organization is accountable for providing.
And the board is the organization's
link to all of them.
Reality #5: Creating Relationships
Between the Organization and the Community is about Making Friends
important role of "the organization's direct connection of accountability to
the community" is a role most boards do not know how to do. But unlike
fundraising, when board members are shown simple approaches for making those
connections, they take on this role gladly.
In their efforts to make connections,
what board members are asking of their friends is just that - friendship. That
true friendship is something board members feel comfortable asking for, and
their friends feel delighted to give. No one feels diminished or embarrassed.
Everyone feels exalted.
horrible thing has happened to the word "friend" in the nonprofit world.
"Friend" has come to mean, "Someone who gives us money."
In our real lives, we don't love our
friends because they pay our monthly expenses. In our real lives, our friends
are the ones who know us and love us, who are there to dance when times are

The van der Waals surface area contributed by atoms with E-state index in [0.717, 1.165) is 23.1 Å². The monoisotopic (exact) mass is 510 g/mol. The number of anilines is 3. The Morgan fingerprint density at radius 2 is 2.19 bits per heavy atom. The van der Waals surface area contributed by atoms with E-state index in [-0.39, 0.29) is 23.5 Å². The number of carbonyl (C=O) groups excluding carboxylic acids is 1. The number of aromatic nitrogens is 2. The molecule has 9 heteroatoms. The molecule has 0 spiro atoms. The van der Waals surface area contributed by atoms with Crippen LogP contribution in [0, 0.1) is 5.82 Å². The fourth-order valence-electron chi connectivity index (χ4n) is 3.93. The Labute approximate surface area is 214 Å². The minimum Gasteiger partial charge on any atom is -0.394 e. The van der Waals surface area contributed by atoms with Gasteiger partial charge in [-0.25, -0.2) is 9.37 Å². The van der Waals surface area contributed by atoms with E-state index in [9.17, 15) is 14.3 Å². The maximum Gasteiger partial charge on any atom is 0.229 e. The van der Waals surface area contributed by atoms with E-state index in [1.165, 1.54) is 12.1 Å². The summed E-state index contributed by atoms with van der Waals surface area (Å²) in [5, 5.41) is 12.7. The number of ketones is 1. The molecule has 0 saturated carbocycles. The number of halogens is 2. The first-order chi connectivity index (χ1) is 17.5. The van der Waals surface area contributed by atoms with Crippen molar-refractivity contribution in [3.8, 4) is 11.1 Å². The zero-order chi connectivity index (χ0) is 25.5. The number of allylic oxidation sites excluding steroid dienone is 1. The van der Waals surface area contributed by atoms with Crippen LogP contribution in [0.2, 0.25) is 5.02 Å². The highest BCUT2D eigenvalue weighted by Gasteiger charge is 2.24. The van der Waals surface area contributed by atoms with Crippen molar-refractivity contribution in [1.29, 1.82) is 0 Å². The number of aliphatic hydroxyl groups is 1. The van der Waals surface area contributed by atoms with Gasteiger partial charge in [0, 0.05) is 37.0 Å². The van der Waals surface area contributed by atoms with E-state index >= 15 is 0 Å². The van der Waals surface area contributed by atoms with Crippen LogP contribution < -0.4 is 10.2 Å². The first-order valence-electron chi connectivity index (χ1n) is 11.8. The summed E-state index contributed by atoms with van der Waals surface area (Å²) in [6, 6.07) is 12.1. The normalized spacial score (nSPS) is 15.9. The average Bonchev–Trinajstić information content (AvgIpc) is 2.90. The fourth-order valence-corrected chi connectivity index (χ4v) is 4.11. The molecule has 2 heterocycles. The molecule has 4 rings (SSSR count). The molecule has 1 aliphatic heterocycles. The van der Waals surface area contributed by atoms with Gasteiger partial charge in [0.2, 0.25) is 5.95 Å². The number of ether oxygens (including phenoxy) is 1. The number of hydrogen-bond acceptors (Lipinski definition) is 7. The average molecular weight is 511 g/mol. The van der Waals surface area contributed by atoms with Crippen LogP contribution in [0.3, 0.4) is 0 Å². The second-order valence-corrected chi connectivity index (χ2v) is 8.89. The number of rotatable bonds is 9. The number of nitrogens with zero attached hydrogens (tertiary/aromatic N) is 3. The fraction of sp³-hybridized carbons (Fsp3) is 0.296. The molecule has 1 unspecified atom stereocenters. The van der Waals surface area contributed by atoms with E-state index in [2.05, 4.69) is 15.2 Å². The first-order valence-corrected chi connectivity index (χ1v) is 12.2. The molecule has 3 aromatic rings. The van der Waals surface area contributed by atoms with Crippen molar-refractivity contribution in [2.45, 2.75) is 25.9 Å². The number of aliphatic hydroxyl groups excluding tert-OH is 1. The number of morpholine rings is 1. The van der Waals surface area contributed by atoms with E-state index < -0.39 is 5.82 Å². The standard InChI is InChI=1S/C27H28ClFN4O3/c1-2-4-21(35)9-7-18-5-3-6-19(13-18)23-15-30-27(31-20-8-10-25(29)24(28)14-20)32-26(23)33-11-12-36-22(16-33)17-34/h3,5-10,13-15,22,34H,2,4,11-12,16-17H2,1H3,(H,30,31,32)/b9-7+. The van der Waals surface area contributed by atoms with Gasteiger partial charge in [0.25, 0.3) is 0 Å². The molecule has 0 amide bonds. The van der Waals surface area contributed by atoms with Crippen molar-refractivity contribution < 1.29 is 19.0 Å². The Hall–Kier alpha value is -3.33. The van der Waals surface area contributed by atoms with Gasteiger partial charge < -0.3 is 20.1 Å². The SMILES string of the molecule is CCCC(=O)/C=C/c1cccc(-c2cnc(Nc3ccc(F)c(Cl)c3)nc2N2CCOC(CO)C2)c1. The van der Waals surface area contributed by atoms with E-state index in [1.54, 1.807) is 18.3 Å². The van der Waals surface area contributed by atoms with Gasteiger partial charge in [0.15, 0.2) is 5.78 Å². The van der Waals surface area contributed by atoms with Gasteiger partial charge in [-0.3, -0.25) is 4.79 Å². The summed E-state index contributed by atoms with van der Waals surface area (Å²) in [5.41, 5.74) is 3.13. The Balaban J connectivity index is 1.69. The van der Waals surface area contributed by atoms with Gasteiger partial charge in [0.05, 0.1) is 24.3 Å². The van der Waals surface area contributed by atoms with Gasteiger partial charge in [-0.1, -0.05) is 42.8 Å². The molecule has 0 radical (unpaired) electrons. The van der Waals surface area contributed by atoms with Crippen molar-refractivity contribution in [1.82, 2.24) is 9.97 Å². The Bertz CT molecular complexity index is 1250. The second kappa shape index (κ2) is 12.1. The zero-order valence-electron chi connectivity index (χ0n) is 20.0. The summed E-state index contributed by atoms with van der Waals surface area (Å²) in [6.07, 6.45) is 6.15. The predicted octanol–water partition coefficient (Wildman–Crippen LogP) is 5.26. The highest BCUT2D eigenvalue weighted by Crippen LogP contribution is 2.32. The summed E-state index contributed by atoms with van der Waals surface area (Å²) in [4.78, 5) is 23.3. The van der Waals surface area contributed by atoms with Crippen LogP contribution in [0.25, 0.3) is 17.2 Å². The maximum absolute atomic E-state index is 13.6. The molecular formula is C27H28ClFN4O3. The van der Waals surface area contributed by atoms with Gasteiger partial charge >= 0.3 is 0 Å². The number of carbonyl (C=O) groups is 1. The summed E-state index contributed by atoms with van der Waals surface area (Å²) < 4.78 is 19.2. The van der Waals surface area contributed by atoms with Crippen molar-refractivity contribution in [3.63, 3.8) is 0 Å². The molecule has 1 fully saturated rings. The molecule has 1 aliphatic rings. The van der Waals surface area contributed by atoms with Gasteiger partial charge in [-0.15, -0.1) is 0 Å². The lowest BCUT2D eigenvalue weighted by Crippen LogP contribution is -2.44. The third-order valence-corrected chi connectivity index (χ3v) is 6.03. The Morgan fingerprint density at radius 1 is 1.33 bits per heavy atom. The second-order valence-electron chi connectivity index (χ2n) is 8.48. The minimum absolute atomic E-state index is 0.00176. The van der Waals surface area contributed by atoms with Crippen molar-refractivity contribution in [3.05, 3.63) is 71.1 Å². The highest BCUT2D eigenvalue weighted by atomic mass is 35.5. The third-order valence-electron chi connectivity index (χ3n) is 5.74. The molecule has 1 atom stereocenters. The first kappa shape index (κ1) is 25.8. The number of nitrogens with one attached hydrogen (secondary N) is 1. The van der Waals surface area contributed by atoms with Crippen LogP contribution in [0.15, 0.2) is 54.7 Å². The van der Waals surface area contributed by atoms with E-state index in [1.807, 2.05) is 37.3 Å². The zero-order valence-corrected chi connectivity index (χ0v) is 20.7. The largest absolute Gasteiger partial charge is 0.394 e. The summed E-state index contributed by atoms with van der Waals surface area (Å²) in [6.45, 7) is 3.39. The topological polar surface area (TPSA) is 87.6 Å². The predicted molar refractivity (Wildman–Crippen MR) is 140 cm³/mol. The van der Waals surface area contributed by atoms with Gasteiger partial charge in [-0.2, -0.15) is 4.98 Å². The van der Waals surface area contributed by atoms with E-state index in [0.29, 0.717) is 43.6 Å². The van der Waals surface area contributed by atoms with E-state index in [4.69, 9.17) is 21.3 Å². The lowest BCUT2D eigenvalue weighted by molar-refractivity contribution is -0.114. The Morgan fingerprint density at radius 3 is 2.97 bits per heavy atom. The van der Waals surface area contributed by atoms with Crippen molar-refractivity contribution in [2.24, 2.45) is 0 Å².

good, and who are there with a shoulder to lean on when times are
If our efforts had REAL friends,
instead of simply "donors," imagine how different life would be!
An organization's friends will
volunteer. They will arrange for speaking gigs. They will make connections.
They will share their wisdom about your mission and your programs. They will do
all sorts of things - and, yes, they will also give you money.
As joyful a thing as friendship is in
our personal lives, it is just as joyful a thing in an organization's life. And
because the purpose of our organizations is to make our communities better
places to live, those friendships mean even more to both sides.
"Fundraising is About Relationships"
usually at this point that fundraisers smile and nod, and say, "I've been
saying this all along. Fundraising is all about relationship
And since I have already angered those